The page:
MH370 search ends with a tripartite whimper

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January 17, 2017

The Australian-led search for Malaysia Airlines flight MH370 is officially over after the governments of Australia, Malaysia and China ignored the recommendations of international experts and refused to extend it into a new 25,000 sq, km search area.

 Government ministers from the three nations jointly announced  Wednesday that the last search vessel had left the underwater search area despite 11th-hour calls for the sweep to continue.

Not finding MH370 risks lives

Misguided Malaysia walks away

The decision was immediately attacked as irresponsible and a betrayal by a support group for families of victims of the tragedy.

While the announcement left open the possibility the search could be resumed, it failed to specify under what circumstances this could happen.

The remaining search ship, the Fugro Equator,  will now return to Fremantle to demobilise before heading back to Singapore.

Before it left, the ship managed to conduct a limited search of the new area using an autonomous underwater vehicle equipped with sonar.

A joint statement released by Australian Transport Minister Darren Chester noted the plane — which went missing with 239 people on board in March, 2014  — had not been located “despite every effort and using the best science available”.  Malaysian Transport Minister Liow Tiong Lai  and his Chinese counterpart, Li Xiaopeng, were also signatories to the statement.

 “The decision to suspend the underwater search has not been taken lightly nor without sadness,’’ it said. “ It is consistent with decisions made by our three countries in the July 2016 Ministerial Tripartite meeting in Putrajaya Malaysia.

“Whilst combined scientific studies have continued to refine areas of probability, to date no new information has been discovered to determine the specific location of the aircraft. ‘’

The Ministers paid homage to the commitment and dedication shown by the hundreds of people involved in the Australian Transport Safety Bureau-led search and noted it was an unprecedented challenge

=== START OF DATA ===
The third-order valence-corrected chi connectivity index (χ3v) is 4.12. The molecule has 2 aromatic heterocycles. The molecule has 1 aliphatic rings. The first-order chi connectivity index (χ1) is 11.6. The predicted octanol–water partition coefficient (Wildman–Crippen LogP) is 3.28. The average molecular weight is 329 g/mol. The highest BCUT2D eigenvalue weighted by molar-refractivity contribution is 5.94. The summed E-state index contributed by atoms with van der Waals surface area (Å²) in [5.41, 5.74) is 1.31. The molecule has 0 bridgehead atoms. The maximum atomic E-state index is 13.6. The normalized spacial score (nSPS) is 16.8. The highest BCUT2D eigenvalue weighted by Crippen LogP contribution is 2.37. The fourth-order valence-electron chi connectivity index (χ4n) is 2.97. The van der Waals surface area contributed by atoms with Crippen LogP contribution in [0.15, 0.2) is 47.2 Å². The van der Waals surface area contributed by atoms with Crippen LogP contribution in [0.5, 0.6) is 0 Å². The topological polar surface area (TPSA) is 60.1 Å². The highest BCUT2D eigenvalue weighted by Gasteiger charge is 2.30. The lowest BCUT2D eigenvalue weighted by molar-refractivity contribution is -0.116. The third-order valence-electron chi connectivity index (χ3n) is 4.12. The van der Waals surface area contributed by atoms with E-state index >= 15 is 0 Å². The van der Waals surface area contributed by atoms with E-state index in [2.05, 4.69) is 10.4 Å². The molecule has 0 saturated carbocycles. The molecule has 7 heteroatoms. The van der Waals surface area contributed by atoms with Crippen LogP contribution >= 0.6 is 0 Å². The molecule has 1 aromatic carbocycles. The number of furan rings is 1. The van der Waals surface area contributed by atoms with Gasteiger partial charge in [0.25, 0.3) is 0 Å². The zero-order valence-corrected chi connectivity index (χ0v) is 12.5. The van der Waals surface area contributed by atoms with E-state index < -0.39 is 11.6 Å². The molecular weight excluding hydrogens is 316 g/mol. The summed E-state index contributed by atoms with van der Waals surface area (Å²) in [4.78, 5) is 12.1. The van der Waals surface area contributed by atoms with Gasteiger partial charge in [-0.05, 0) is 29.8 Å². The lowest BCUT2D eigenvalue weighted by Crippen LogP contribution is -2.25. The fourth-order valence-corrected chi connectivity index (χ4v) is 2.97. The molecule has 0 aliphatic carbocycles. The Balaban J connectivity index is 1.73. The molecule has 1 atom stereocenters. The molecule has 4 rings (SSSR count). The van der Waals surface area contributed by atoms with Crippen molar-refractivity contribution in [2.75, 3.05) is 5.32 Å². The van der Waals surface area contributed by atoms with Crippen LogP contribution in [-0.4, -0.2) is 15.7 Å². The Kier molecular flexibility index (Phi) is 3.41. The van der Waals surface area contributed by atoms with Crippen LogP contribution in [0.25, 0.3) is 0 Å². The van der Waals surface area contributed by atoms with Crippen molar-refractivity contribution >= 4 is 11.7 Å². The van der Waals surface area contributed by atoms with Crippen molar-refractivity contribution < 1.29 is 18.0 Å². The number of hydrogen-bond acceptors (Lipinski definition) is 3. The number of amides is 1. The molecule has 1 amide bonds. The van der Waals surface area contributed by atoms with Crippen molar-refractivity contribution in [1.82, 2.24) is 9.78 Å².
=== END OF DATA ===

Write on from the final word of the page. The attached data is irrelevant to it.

“Their tireless work has continued to improve our knowledge of the search area and has been critical in our efforts to locate the aircraft,’’ they said.

They also acknowledged the enormous loss felt by the families.

“We remain hopeful that new information will come to light and that at some point in the future the aircraft will be located,’’ they said.

The decision leaves unsolved the mystery of what happened to the Boeing 777   — which disappeared while flying from Kuala Lumpur to Beijing — and any lessons from its mysterious disappearance unlearned. 

It also ignores the call of global commentators and the recommendation of a high-powered team of international experts that the search should continue into a 25,000 sq. km zone north of the original search area.

The experts identified the site as a potential site for the aircraft debris after reviewing critical new ocean drift data made possible by the discovery of wreckage from the plane. 

They recommended the search continue to exhaust the remaining high probability crash site options.

The families of MH370 victims and Australian investigators also wanted to extend the search but the Ministers indicated the new information was not precise enough to warrant the additional $40 to $50m in funding.

Family support group Voice370 slammed the decision and said a proposed tripartite meeting to work out what to do out about the search appeared to have been a smokescreen.

“Expecting to determine the “precise location of the aircraft” before continuing the search is at best an erroneous expectation and at worst a clever formulation to bury the search, ‘’ the group said.  “Why would you need to search if you already knew the precise location of the aircraft?

“In our view, extending the search to the new area defined by the experts is an inescapable duty owed to the flying public in the interest of aviation safety’’.

Voice370 said stopping at this stage was nothing short of irresponsible and betrayed a shocking lack of faith in the data, tools and recommendation of an array of experts assembled by authorities.

“We appeal to Malaysia, China and Australia to reconsider the decision to suspend the search,’’ it said.

Chester is due to hold a media conference about the decision Wednesday morning but a spokeswoman said he was unavailable for comment Tuesday night.